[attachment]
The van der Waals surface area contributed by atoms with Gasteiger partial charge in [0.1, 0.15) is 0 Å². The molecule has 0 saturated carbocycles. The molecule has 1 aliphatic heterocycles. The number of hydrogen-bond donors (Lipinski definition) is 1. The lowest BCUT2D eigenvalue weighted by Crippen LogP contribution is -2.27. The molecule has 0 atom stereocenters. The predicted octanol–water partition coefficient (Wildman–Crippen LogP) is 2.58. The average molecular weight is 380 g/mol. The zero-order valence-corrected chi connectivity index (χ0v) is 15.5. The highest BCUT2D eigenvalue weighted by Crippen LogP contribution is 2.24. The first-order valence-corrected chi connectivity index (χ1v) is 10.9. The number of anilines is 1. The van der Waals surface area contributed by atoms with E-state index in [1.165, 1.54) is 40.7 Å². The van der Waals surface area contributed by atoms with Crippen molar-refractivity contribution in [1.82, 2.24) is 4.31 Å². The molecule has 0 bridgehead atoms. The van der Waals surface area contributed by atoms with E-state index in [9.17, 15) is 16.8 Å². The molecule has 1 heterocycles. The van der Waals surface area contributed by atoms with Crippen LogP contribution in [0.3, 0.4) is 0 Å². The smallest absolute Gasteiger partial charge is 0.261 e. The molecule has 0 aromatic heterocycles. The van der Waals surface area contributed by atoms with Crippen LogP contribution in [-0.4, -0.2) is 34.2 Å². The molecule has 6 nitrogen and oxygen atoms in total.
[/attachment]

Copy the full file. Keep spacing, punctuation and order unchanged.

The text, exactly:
The van der Waals surface area contributed by atoms with Gasteiger partial charge in [0.1, 0.15) is 0 Å². The molecule has 0 saturated carbocycles. The molecule has 1 aliphatic heterocycles. The number of hydrogen-bond donors (Lipinski definition) is 1. The lowest BCUT2D eigenvalue weighted by Crippen LogP contribution is -2.27. The molecule has 0 atom stereocenters. The predicted octanol–water partition coefficient (Wildman–Crippen LogP) is 2.58. The average molecular weight is 380 g/mol. The zero-order valence-corrected chi connectivity index (χ0v) is 15.5. The highest BCUT2D eigenvalue weighted by Crippen LogP contribution is 2.24. The first-order valence-corrected chi connectivity index (χ1v) is 10.9. The number of anilines is 1. The van der Waals surface area contributed by atoms with E-state index in [1.165, 1.54) is 40.7 Å². The van der Waals surface area contributed by atoms with Crippen molar-refractivity contribution in [1.82, 2.24) is 4.31 Å². The molecule has 0 bridgehead atoms. The van der Waals surface area contributed by atoms with E-state index in [9.17, 15) is 16.8 Å². The molecule has 1 heterocycles. The van der Waals surface area contributed by atoms with Crippen LogP contribution in [0.3, 0.4) is 0 Å². The smallest absolute Gasteiger partial charge is 0.261 e. The molecule has 0 aromatic heterocycles. The van der Waals surface area contributed by atoms with Crippen LogP contribution in [-0.4, -0.2) is 34.2 Å². The molecule has 6 nitrogen and oxygen atoms in total.